commentary to opus 50
Contrasts for Strings, op. 50 (1973)
Intrumentation: 8 Violins, 2 Violas, 2 Violoncelli and 1 Double Bass
Performance: october 28, 1973, Mainz, Hilton Hotel
Duration: 14 Minutes
Publisher: Schott Music
Video: Works by Hummel on youtube
Hummel's Contrasts for Strings, op. 50 (1972), is subdivided into
seven formal sections. The string orchestra is divided into thirteen parts. Traditional
categories such as melody, harmony, and polyphony are audible, yet they follow
independent principles of organization. The musical material is derived from a
twelve-tone series that appears linearly in its entirety in the third section
("Elegy"). All melodic-linear forms come from permutations
of this series' original form, and from the work with segments of it. For the
vertical stratifications of sound (harmony) Hummel preferred to use the two transposltions
of the whole-tone series, but also tonal complexes of thirds and fourths. We encounter
a specific polyphonic-contrapuntal disposition in the sixth section ("Allegro
molto"). Here, three structures are linked one another (repetitive
rhythmized-gllssando-Iinear). The fifth section ("Pedal point")
likewise follows a similar principle (steady eight-notepulsation, melodic expansion).
In the second section ("Burlesque"), complementary rhythms
are bound to tonal complexes in different pitch ranges (pizzicati). In the fourth
section a "contrast" results from the interconnection of a moving continuum
(sixteenth notes) with "splayed" tonal surfaces and markedly rhythmized
unison attacts. The title Contrasts refers both to the whole work
(structurally different sections) as
well as to the inner structure of each individual section.
Melos 1974/II, (Critique of the première)
Here is captured, in seven independent movements of strongly contrasting but yet very balanced expression, a fascinating world of sound, transparent for the listener and immediately convincing on the occasion of its première. Burlesque and Elegy mark the extremes of a whole scale of different fields of experience, set in the frame of a meditative Introduction and a restrained, melancholy Epilogue. Vivace and Allegro Moderato polarise the musical magic of an impressive Pedal-point. Spontaneously, one makes comparisons with the genre string quartet. Here, Hummel has taken similarly flexible forces in hand, often enough subdividing them into thirteen individual solo parts. From this body, he draws out finest sound textures, comical effects and gripping moments of power. It seems that here a blending of clear formal principles with a wealth of personal statements has taken place. At the same time, the composer keeps the work free of any exaggerated pathos and can bring across much more with his economical gestures than with an unbridled espressivo.
Klaus H. Stahmer
Braunschweiger Zeitung, 1st December, 1975
As Overture to the evening, Heinz Zeebe chose a piece with a guaranteed impact, the Contrasts for 13 strings (1973) by Bertold Hummel. These seven single movements are written in tonally free traditional notation and are remarkable for their differentiated richness of colour. The pieces, closing with a delicately fading Epilogue, were excellently performed by the string players, who showed a fine sense of tone colour.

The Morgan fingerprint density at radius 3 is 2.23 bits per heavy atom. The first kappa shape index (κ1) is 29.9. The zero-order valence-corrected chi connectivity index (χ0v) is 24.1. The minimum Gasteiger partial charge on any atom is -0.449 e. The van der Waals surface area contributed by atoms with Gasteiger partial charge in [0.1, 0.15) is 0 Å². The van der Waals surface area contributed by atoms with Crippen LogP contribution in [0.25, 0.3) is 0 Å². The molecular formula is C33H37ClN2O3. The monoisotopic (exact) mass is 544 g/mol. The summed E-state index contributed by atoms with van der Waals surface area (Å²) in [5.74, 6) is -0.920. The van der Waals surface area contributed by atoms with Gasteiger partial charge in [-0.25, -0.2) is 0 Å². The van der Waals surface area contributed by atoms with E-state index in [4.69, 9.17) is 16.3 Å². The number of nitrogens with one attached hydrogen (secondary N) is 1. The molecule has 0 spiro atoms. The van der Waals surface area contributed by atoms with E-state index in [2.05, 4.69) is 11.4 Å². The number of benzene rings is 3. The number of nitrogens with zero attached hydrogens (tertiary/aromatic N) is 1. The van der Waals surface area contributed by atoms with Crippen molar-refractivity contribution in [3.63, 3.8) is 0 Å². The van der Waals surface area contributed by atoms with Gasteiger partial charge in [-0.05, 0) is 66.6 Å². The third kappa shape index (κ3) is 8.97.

Alongside B. Britten's "Simple Symphony", which nowadays will hardly be missing from the repertoire of any string orchestra - and was also played at the end of the programme in Mainz - these new orchestral miniatures could establish themselves firmly. They promise to become, like Hummel's "Figures in Sound", genuine repertory pieces.
Mainzer Allgemeine Zeitung, 30th October, 1973
Hummel's work is moderately modern, a celebration of nuances in sonority for the ear, a particularly "acceptable" opus, causing pleasure rather than disruption. Subtle textures woven from foreign harmonies appear, but as additions to normal triad chords. The element of hovering and buzzing dominates, with harmonics, effects with glissandos and trills, with priceless pedal-point. This is a high-level colouristic event, catering for the refined techniques of the string players, who occasionally even have to conjure up an oboe or bassoon effect.
Stuttgarter Zeitung, 18th June, 1974
Of the works for chamber orchestra, the Contrasts for thirteen strings by Bertold Hummel was a well-sounding piece, full of effects, music of a tonally free quasi-impressionism, which should provide chamber orchestras, with their main activity lying in the area of baroque music, with a beneficial change from the routine.
Badische Zeitung, 28th January, 1974
What develops here out of a prologue-like violin cadence is an animated piece, rich in fantasy and figures. Hummel leaves fashions to go their own way, makes it clear that he is interested in the full sonority of a string ensemble. Something good to listen to by a man of much ability, one who understands diversity in orchestral writing and has an intact relationship with the concrete effect.